Modern pueblo Indians claim to be descendants of these prehistoric dwarf races. So are we descendants of Adam; but we don’t call him our uncle; and if he had a say, he might disown us. Anyway, how have modern descendants of the dwarf types developed into six-foot modern Pimas and Papagoes? It is said the Navajo and Apache came originally from Athabasca stock. Maybe; but the Pimas and Papagoes claim their Garden of Eden right in the Southwest. They call their Garden of Eden by the picturesque name of “Morning Glow.”

How reach the caves of the dwarf race?

To the Gila group, you must go by way of Silver City; and better go in with Forest Service men, for this is the Gila National Forest and the men know the trails. You will find ranch houses near, where you can secure board and room for from $1.50 to $2 a day. The “room” may be a boarded up tent; but that is all the better. Or you may take your own blanket and sleep in the caves. Perfectly safe-believe me, I have fared all these ways-when you have nearly broken your neck climbing up a precipice to a sheltered cave room, you need not fear being followed. The caves are clean as if kalsomined from centuries and centuries of wash and wind. You may hear the wolves bark-bark-bark under your pillowed doorway all night; but wolves don’t climb up 600-foot precipice walls. Also if it is cold in the caves, you will find in the corner of nearly all, a small, high fireplace, where the glow of a few burning juniper sticks will drive out the chill.

What did they eat and how did they live, these ancient people, who wore fine woven cloth at an era when Aryan races wore skins? Like all desert races, they were not great meat eaters; and the probabilities are that fish were tabooed. You find remains of game in the caves, but these are chiefly feather decorations, prayer plumes to waft petitions to the gods, or bones used as tools. On the other hand, there is abundance of dried corn in the caves, of gourds and squash seeds; and every cave has a metate, or grinding stone. In many of the caves, there are alcoves in the solid wall, where meal was stored; and of water jars, urns, ollas, there are remnants and whole pieces galore. It is thought these people used not only yucca fiber for weaving, but some species of hemp and cotton; for there are tatters and strips of what might have been cotton or linen. You see it wrapped round the bodies of the mummies and come on it in the accumulation of volcanic ash.

Near many of the ruins is a huge empty basin or pit, which must have been used as a reservoir in which waters were impounded during siege of war. Like conies of the rocks, or beehives of modern skyscrapers, these denizens lived. The most of the mummies have been found in sealed up chambers at the backs of the main houses; but these could hardly have been general burying places, for comparatively few mummies have yet been found. Who, then, were these dwarf mummies, placed in sealed vaults to the rear of the Gila caves? Perhaps a favorite father, brother, or sister; perhaps a governor of the tribe, who perished during siege and could not be taken out to the common burial ground.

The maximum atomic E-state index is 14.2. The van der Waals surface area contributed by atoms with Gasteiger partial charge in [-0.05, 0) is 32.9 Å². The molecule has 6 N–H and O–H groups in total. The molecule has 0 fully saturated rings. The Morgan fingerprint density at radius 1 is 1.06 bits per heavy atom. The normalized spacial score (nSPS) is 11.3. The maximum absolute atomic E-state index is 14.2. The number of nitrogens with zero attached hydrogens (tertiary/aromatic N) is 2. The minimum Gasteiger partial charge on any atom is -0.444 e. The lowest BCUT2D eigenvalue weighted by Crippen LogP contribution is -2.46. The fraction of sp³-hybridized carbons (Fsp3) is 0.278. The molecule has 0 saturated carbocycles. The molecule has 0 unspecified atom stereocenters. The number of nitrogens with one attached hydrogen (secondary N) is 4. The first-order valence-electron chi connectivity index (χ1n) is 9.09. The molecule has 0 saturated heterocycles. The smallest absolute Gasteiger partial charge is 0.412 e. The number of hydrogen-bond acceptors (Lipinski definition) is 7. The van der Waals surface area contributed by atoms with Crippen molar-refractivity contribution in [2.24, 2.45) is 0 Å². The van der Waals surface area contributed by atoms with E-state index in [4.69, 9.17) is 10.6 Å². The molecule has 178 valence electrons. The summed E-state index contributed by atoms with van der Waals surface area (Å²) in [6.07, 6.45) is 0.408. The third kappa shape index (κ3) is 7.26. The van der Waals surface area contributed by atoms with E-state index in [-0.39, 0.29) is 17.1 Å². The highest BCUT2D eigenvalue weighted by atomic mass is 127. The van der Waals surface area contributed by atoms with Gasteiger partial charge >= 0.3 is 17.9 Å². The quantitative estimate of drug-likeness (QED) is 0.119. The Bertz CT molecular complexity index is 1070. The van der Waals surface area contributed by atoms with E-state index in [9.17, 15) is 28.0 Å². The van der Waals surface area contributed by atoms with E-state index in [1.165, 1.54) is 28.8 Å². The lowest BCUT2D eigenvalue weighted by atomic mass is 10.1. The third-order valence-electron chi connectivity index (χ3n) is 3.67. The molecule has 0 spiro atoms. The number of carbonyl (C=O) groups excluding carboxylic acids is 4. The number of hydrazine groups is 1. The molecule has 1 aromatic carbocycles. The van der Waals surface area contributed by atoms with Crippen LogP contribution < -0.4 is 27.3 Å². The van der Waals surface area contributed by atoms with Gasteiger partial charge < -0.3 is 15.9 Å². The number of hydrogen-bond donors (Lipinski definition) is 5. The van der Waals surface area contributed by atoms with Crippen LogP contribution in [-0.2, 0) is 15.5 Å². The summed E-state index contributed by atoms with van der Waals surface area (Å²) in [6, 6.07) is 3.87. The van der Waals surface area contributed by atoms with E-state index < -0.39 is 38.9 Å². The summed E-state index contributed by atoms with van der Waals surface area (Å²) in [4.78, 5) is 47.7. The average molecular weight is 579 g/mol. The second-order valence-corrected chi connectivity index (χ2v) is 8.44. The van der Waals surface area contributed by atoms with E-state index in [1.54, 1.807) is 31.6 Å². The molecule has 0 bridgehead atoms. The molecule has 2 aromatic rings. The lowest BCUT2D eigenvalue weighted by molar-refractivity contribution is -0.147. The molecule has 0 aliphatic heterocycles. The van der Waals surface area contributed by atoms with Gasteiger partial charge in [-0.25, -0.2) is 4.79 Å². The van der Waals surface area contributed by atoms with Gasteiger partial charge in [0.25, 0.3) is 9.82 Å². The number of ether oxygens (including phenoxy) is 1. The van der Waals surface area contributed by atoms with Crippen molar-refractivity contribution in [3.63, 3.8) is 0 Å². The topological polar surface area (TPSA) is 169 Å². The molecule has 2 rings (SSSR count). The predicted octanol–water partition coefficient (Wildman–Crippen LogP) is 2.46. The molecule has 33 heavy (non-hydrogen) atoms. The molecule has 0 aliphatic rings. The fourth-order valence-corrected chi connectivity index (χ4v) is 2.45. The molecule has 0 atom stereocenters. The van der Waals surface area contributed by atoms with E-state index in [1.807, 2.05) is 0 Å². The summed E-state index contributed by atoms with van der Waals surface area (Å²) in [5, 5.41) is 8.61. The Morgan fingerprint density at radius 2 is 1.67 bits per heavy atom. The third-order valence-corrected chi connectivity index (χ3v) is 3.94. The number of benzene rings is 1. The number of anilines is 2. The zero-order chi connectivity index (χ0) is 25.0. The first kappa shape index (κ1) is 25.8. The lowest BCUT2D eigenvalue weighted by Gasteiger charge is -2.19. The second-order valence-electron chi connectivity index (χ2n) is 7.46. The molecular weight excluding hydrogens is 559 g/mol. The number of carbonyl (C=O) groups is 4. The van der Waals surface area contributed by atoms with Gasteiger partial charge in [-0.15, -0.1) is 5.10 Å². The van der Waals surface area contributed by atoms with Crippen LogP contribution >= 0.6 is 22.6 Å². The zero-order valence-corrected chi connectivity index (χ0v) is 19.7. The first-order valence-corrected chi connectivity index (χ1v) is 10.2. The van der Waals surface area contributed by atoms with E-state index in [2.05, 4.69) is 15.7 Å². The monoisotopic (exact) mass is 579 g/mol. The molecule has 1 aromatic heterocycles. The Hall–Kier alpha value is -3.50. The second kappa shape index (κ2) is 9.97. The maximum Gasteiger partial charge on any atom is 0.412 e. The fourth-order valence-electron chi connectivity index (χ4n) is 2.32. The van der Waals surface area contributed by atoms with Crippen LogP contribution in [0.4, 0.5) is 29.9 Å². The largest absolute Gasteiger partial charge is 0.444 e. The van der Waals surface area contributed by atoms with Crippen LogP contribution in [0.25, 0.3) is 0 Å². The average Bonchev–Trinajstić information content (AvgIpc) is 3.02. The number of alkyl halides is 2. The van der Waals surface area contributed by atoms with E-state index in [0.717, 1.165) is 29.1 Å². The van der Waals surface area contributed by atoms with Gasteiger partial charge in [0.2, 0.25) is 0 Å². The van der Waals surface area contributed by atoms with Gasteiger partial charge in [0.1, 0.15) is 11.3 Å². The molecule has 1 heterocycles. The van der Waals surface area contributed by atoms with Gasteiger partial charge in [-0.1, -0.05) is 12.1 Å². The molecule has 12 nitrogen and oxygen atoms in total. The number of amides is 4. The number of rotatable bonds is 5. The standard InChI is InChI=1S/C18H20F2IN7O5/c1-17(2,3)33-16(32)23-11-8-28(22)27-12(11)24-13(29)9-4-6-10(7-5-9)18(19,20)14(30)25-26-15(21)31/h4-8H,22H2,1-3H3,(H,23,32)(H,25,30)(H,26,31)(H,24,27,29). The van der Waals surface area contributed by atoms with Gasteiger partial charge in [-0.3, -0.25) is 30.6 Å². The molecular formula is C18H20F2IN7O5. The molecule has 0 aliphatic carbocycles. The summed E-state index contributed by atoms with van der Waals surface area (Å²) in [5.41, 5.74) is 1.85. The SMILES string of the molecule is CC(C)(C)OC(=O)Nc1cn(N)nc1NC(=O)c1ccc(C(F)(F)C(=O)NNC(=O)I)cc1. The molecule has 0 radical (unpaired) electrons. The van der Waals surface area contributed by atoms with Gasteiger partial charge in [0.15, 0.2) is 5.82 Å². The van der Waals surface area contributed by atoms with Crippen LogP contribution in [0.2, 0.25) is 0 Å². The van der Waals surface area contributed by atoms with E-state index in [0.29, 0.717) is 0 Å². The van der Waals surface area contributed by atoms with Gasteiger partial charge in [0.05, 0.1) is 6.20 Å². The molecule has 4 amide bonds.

Picture to yourself a precipice face from 300 to 700 feet high, literally punctured with tiny porthole windows and doll house open cave doors. It is sunset. The rocks of these box-canyons in the Southwest are of a peculiar wine-colored red and golden ocher, or else dead gray and gypsum white. Owing to the great altitude-some of the ruins are 9,000 feet above sea level, 1,000 above valley bottom-the atmosphere has that curious quality of splitting white light into its seven prismatic hues. Artists of the Southwestern School account for this by the fact of desert dust being a silt fine as flour, which acts like crystal or glass in splitting the rays of white light into its prismatic colors; but this hardly explains these high box-canyons, for there is no dust here. My own theory (please note, it is only a theory and may be quite wrong) is that the air is so rare at altitudes above 6,000 feet, so rare and pure that it splits light up, if not in seven prismatic colors, then in elementary colors that give the reds and purples and fire tints predominance. Anyway, at sunset and sunrise, these box-canyons literally swim in a glory of lavender and purple and fiery reds. You almost fancy it is a fire where you can dip your hand and not be burned; a sea in which spirits, not bodies, swim and move and have their being; a sea of fiery rainbow colors.

The sunset fades. The shadows come down like invisible wings. The twilight deepens. The stars prick through the indigo blue of a desert sky like lighted candles; and there flames up in the doorway of cavern window and door the deep red of juniper and cedar log glow in the fireplaces at the corner of each room. The mourning dove utters his plaintive wail. You hear the yap-yap of fox and coyote far up among the big timbers between you and the snows. Then a gong rings. (Gong? In a metal-less age? Yes, the gong is a flint bar struck by the priest with a bone clapper.) The dancers come down out of the caves to the dancing floors in the middle of the narrow canyon. You can see the dancing rings yet, where the feet of a thousand years have beaten the raw earth hard. Men only dance. These are not sex dances. They are dances of thanks to the gods for the harvest home of corn; or for victory. The gong ceases clapping. The campfires that scent the canyon with juniper smells, flicker and fade and die. The rhythmic beat of the feet that dance ceases and fades in the darkness.